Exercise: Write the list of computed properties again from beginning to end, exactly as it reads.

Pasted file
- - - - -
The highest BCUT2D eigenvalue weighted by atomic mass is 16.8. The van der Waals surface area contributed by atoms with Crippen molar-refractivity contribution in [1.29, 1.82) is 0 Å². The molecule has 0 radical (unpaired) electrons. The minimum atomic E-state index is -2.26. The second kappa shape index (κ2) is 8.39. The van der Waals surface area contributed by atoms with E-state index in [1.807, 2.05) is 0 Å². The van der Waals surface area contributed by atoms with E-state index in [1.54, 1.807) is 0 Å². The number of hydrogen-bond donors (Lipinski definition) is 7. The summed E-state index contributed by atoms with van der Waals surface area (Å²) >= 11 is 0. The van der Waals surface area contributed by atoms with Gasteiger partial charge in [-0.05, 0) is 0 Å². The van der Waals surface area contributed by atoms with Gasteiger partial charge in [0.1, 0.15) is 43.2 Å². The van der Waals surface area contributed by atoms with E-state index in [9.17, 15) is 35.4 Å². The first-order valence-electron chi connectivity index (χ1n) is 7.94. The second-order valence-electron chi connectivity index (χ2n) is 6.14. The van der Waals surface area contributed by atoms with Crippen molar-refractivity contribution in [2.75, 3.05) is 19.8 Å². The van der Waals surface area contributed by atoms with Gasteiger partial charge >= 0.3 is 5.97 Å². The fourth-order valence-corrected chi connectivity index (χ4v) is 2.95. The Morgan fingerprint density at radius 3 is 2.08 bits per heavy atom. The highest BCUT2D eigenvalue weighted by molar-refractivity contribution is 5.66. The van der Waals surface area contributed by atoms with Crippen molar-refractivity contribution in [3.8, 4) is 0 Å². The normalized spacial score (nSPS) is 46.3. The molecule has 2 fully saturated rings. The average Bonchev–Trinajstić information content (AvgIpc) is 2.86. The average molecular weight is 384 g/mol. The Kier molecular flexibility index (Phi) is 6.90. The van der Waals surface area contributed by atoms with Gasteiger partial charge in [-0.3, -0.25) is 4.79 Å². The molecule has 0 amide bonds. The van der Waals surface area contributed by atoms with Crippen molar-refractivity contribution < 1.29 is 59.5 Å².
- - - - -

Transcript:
The highest BCUT2D eigenvalue weighted by atomic mass is 16.8. The van der Waals surface area contributed by atoms with Crippen molar-refractivity contribution in [1.29, 1.82) is 0 Å². The molecule has 0 radical (unpaired) electrons. The minimum atomic E-state index is -2.26. The second kappa shape index (κ2) is 8.39. The van der Waals surface area contributed by atoms with E-state index in [1.807, 2.05) is 0 Å². The van der Waals surface area contributed by atoms with E-state index in [1.54, 1.807) is 0 Å². The number of hydrogen-bond donors (Lipinski definition) is 7. The summed E-state index contributed by atoms with van der Waals surface area (Å²) >= 11 is 0. The van der Waals surface area contributed by atoms with Gasteiger partial charge in [-0.05, 0) is 0 Å². The van der Waals surface area contributed by atoms with Gasteiger partial charge in [0.1, 0.15) is 43.2 Å². The van der Waals surface area contributed by atoms with E-state index in [9.17, 15) is 35.4 Å². The first-order valence-electron chi connectivity index (χ1n) is 7.94. The second-order valence-electron chi connectivity index (χ2n) is 6.14. The van der Waals surface area contributed by atoms with Crippen molar-refractivity contribution in [2.75, 3.05) is 19.8 Å². The van der Waals surface area contributed by atoms with Gasteiger partial charge >= 0.3 is 5.97 Å². The fourth-order valence-corrected chi connectivity index (χ4v) is 2.95. The Morgan fingerprint density at radius 3 is 2.08 bits per heavy atom. The highest BCUT2D eigenvalue weighted by molar-refractivity contribution is 5.66. The van der Waals surface area contributed by atoms with Crippen molar-refractivity contribution in [3.8, 4) is 0 Å². The normalized spacial score (nSPS) is 46.3. The molecule has 2 fully saturated rings. The average Bonchev–Trinajstić information content (AvgIpc) is 2.86. The average molecular weight is 384 g/mol. The Kier molecular flexibility index (Phi) is 6.90. The van der Waals surface area contributed by atoms with Gasteiger partial charge in [-0.3, -0.25) is 4.79 Å². The molecule has 0 amide bonds. The van der Waals surface area contributed by atoms with Crippen molar-refractivity contribution < 1.29 is 59.5 Å².